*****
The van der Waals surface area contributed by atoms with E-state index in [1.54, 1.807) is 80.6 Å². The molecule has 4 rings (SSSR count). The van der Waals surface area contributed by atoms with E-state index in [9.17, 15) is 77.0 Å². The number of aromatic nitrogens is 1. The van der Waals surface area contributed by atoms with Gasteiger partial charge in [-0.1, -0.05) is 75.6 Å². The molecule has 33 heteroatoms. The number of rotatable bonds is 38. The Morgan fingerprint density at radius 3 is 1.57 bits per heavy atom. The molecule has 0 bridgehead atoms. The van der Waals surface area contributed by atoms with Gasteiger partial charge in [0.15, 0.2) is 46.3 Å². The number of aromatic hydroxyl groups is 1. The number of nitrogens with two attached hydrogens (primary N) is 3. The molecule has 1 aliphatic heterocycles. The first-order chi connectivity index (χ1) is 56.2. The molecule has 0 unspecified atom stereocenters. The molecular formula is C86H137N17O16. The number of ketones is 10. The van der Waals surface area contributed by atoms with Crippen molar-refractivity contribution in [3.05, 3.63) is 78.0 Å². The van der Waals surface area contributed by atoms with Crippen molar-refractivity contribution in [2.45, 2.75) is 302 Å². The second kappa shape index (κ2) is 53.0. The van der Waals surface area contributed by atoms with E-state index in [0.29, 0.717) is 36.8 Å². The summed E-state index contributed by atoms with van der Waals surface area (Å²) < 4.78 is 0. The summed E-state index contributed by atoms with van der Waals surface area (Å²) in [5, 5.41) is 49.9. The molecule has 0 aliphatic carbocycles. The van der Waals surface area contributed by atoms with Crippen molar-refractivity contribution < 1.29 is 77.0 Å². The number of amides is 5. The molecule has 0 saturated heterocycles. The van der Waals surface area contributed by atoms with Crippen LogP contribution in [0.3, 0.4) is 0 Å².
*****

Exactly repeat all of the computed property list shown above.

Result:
The van der Waals surface area contributed by atoms with E-state index in [1.54, 1.807) is 80.6 Å². The molecule has 4 rings (SSSR count). The van der Waals surface area contributed by atoms with E-state index in [9.17, 15) is 77.0 Å². The number of aromatic nitrogens is 1. The van der Waals surface area contributed by atoms with Gasteiger partial charge in [-0.1, -0.05) is 75.6 Å². The molecule has 33 heteroatoms. The number of rotatable bonds is 38. The Morgan fingerprint density at radius 3 is 1.57 bits per heavy atom. The molecule has 0 bridgehead atoms. The van der Waals surface area contributed by atoms with Gasteiger partial charge in [0.15, 0.2) is 46.3 Å². The number of aromatic hydroxyl groups is 1. The number of nitrogens with two attached hydrogens (primary N) is 3. The molecule has 1 aliphatic heterocycles. The first-order chi connectivity index (χ1) is 56.2. The molecule has 0 unspecified atom stereocenters. The molecular formula is C86H137N17O16. The number of ketones is 10. The van der Waals surface area contributed by atoms with Crippen molar-refractivity contribution in [3.05, 3.63) is 78.0 Å². The van der Waals surface area contributed by atoms with Crippen molar-refractivity contribution in [2.45, 2.75) is 302 Å². The second kappa shape index (κ2) is 53.0. The van der Waals surface area contributed by atoms with E-state index in [0.29, 0.717) is 36.8 Å². The summed E-state index contributed by atoms with van der Waals surface area (Å²) < 4.78 is 0. The summed E-state index contributed by atoms with van der Waals surface area (Å²) in [5, 5.41) is 49.9. The molecule has 0 aliphatic carbocycles. The van der Waals surface area contributed by atoms with Crippen molar-refractivity contribution < 1.29 is 77.0 Å². The number of amides is 5. The molecule has 0 saturated heterocycles. The van der Waals surface area contributed by atoms with Crippen LogP contribution in [0.3, 0.4) is 0 Å².